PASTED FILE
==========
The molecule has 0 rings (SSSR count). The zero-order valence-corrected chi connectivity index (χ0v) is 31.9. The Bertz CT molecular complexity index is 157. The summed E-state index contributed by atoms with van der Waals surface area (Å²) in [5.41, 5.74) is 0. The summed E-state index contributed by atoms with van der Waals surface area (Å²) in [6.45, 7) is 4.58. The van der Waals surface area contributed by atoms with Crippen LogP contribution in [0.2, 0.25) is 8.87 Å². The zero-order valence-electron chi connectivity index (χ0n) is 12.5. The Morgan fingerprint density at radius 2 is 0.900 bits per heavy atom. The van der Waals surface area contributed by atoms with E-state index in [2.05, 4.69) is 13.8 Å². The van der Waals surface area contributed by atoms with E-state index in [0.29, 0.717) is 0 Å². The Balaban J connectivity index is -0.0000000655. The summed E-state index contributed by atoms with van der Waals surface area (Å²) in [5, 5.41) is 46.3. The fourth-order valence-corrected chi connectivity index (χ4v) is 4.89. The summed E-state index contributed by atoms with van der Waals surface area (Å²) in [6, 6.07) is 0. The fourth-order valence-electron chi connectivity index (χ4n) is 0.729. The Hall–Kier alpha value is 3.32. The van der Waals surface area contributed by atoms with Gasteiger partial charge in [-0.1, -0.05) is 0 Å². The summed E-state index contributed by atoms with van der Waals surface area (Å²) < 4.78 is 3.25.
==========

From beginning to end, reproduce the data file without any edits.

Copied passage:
The molecule has 0 rings (SSSR count). The zero-order valence-corrected chi connectivity index (χ0v) is 31.9. The Bertz CT molecular complexity index is 157. The summed E-state index contributed by atoms with van der Waals surface area (Å²) in [5.41, 5.74) is 0. The summed E-state index contributed by atoms with van der Waals surface area (Å²) in [6.45, 7) is 4.58. The van der Waals surface area contributed by atoms with Crippen LogP contribution in [0.2, 0.25) is 8.87 Å². The zero-order valence-electron chi connectivity index (χ0n) is 12.5. The Morgan fingerprint density at radius 2 is 0.900 bits per heavy atom. The van der Waals surface area contributed by atoms with E-state index in [2.05, 4.69) is 13.8 Å². The van der Waals surface area contributed by atoms with E-state index in [0.29, 0.717) is 0 Å². The Balaban J connectivity index is -0.0000000655. The summed E-state index contributed by atoms with van der Waals surface area (Å²) in [5, 5.41) is 46.3. The fourth-order valence-corrected chi connectivity index (χ4v) is 4.89. The summed E-state index contributed by atoms with van der Waals surface area (Å²) in [6, 6.07) is 0. The fourth-order valence-electron chi connectivity index (χ4n) is 0.729. The Hall–Kier alpha value is 3.32. The van der Waals surface area contributed by atoms with Gasteiger partial charge in [-0.1, -0.05) is 0 Å². The summed E-state index contributed by atoms with van der Waals surface area (Å²) < 4.78 is 3.25.